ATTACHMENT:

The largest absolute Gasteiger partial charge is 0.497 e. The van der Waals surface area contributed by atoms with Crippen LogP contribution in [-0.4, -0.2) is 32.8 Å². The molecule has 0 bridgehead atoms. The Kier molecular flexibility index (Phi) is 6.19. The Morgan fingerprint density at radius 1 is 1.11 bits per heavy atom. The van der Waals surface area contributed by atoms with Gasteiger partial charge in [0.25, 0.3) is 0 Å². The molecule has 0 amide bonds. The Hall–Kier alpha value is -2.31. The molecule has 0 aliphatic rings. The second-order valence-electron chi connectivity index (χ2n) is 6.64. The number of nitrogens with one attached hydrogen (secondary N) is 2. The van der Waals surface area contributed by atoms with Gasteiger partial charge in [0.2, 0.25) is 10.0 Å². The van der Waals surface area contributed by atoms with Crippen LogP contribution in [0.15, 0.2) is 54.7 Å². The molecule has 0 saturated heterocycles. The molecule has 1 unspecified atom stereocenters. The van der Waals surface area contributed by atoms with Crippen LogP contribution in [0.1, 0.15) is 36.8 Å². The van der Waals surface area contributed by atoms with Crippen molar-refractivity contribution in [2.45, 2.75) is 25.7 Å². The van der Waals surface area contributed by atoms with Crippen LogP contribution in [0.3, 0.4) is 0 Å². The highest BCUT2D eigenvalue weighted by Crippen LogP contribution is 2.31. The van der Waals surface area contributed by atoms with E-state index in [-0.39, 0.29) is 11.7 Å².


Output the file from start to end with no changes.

The largest absolute Gasteiger partial charge is 0.497 e. The van der Waals surface area contributed by atoms with Crippen LogP contribution in [-0.4, -0.2) is 32.8 Å². The molecule has 0 bridgehead atoms. The Kier molecular flexibility index (Phi) is 6.19. The Morgan fingerprint density at radius 1 is 1.11 bits per heavy atom. The van der Waals surface area contributed by atoms with Gasteiger partial charge in [0.25, 0.3) is 0 Å². The molecule has 0 amide bonds. The Hall–Kier alpha value is -2.31. The molecule has 0 aliphatic rings. The second-order valence-electron chi connectivity index (χ2n) is 6.64. The number of nitrogens with one attached hydrogen (secondary N) is 2. The van der Waals surface area contributed by atoms with Gasteiger partial charge in [0.2, 0.25) is 10.0 Å². The van der Waals surface area contributed by atoms with Crippen LogP contribution in [0.15, 0.2) is 54.7 Å². The molecule has 0 saturated heterocycles. The molecule has 1 unspecified atom stereocenters. The van der Waals surface area contributed by atoms with Crippen LogP contribution in [0.1, 0.15) is 36.8 Å². The van der Waals surface area contributed by atoms with Crippen molar-refractivity contribution in [2.45, 2.75) is 25.7 Å². The van der Waals surface area contributed by atoms with Crippen LogP contribution in [0.3, 0.4) is 0 Å². The highest BCUT2D eigenvalue weighted by Crippen LogP contribution is 2.31. The van der Waals surface area contributed by atoms with E-state index in [-0.39, 0.29) is 11.7 Å².